Project: Research project

Project Details


Unlike vision and olfaction, taste has not been examined extensively with the modern tools of molecular biology. This Program Project brings a synthesis of molecular biology, cell biology and physiology into the field of taste by analyzing glutamate receptors in taste buds. Glutamate is an important taste stimulus (e.g. monosodium glutamate, MSG). Responses to glutamate have been recorded in sensory fibers and from the brain. Psychophysical and hedonic aspects of glutamate have been researched at great length. Yet, the initial events in glutamate taste, namely the interaction of glutamate with membrane-bound receptors, remains relatively unstudied. Consequently, critical information about glutamate receptors in taste buds--their molecular structure, their localization in taste cells, their function and modulation--is missing. The experiments outlined in this Program Project will provide these important data and will identify the first specific receptor for a taste stimulus. In the long term, this will pave the way for a comprehensive definition of the entire peripheral sequence of events in taste reception--from ligand binding to signal generation in the sensory nerves. The findings will also increase our understanding and awareness of the controversial food additive, MSG. The unifying premise underlying our Program Project is that receptors that transduce the taste of glutamate in taste cells are similar to glutamate receptors in the brain. Brain glutamate receptors form 2 large extended families of ionotropic and metabotropic receptors. We propose to take advantage of recent information about the molecular biology of these receptors to investigate glutamate receptors in taste buds. We will conduct PCR (polymerase chain reaction) with degenerate primers based on brain receptors to search for novel glutamate receptors in taste buds. Selected PCR products from lingual tissue will serve as probes to isolate full-length cDNAs encoding taste-specific glutamate receptors (Chaudhari). We will use in situ hybridization to localize mRNAs to specific taste cells and immunocytochemistry to localize receptor proteins (Roper). We will conduct functional studies of glutamate receptors endogenous to taste cells using microelectrode recording techniques. We will also express cloned glutamate receptors in oocytes and in heterologous mammalian cells and use patch clamp techniques to measure currents elicited by glutamate under different experimental conditions (Kinnamon). Lastly, we will use conditioned taste aversion to investigate the significance for taste of pharmacologically distinct receptors (Roper). By integrating these three approaches in a small, focused Program Project, we will take full advantage of the expertise and enthusiasm of 3 independent, productive, and highly interactive principal investigators. The collective insights gained on the molecular physiology of glutamate in taste will be much greater than could be achieved from the individual efforts of these researchers.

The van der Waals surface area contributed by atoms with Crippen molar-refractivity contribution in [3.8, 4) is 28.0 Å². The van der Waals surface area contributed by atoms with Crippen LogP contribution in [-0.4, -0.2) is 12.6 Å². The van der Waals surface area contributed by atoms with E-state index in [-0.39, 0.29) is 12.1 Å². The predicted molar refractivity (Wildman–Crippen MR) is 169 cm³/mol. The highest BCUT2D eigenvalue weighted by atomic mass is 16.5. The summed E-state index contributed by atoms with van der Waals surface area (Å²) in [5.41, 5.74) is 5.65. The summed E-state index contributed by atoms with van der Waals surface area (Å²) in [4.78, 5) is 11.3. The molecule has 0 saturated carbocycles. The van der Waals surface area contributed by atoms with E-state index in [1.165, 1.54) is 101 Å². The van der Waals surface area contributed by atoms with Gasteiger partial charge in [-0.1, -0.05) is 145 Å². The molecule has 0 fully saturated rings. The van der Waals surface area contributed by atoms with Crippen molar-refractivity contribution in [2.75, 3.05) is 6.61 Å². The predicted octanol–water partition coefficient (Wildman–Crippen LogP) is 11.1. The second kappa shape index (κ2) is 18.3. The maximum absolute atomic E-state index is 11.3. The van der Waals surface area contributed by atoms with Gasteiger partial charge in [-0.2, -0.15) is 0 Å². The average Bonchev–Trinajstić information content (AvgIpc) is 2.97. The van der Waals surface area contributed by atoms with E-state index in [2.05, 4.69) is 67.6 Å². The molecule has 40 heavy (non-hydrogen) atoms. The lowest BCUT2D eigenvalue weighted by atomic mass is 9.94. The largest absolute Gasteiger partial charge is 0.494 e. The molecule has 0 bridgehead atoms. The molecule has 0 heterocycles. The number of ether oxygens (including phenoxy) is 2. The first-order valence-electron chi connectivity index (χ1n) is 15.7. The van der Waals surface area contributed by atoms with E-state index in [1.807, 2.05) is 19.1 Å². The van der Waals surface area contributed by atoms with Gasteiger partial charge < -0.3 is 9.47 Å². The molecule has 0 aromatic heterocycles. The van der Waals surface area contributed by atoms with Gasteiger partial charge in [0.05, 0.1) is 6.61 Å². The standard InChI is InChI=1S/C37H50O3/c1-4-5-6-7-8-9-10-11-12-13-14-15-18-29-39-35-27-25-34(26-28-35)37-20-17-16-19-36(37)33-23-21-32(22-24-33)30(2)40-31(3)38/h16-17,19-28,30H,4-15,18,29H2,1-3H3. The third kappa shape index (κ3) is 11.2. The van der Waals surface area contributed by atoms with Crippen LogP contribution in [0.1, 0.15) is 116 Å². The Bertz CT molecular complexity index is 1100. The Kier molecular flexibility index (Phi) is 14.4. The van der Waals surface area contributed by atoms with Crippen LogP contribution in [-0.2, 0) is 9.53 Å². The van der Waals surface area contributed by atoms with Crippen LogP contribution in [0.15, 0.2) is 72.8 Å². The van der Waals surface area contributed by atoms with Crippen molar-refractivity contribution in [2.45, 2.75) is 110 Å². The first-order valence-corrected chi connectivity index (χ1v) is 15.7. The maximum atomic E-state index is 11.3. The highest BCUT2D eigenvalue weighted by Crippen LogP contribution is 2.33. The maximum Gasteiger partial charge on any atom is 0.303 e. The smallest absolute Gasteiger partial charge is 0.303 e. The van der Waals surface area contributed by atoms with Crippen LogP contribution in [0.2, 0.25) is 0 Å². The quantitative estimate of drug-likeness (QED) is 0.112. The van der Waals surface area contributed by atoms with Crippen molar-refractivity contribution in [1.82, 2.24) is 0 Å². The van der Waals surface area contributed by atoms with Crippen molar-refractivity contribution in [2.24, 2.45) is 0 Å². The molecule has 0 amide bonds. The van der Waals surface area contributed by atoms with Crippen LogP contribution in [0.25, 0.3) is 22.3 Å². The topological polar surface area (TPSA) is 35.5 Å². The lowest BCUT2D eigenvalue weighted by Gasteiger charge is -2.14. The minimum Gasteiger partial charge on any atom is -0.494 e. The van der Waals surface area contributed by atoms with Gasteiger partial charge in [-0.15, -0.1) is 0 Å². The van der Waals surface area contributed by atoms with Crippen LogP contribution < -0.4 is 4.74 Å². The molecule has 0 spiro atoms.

Effective start/end date9/1/952/28/04


  • National Institutes of Health: $679,131.00
  • National Institutes of Health: $467,654.00
  • National Institutes of Health: $717,610.00
  • National Institutes of Health: $486,359.00
  • National Institutes of Health: $510,562.00
  • National Institutes of Health: $659,148.00


  • Medicine(all)
  • Neuroscience(all)


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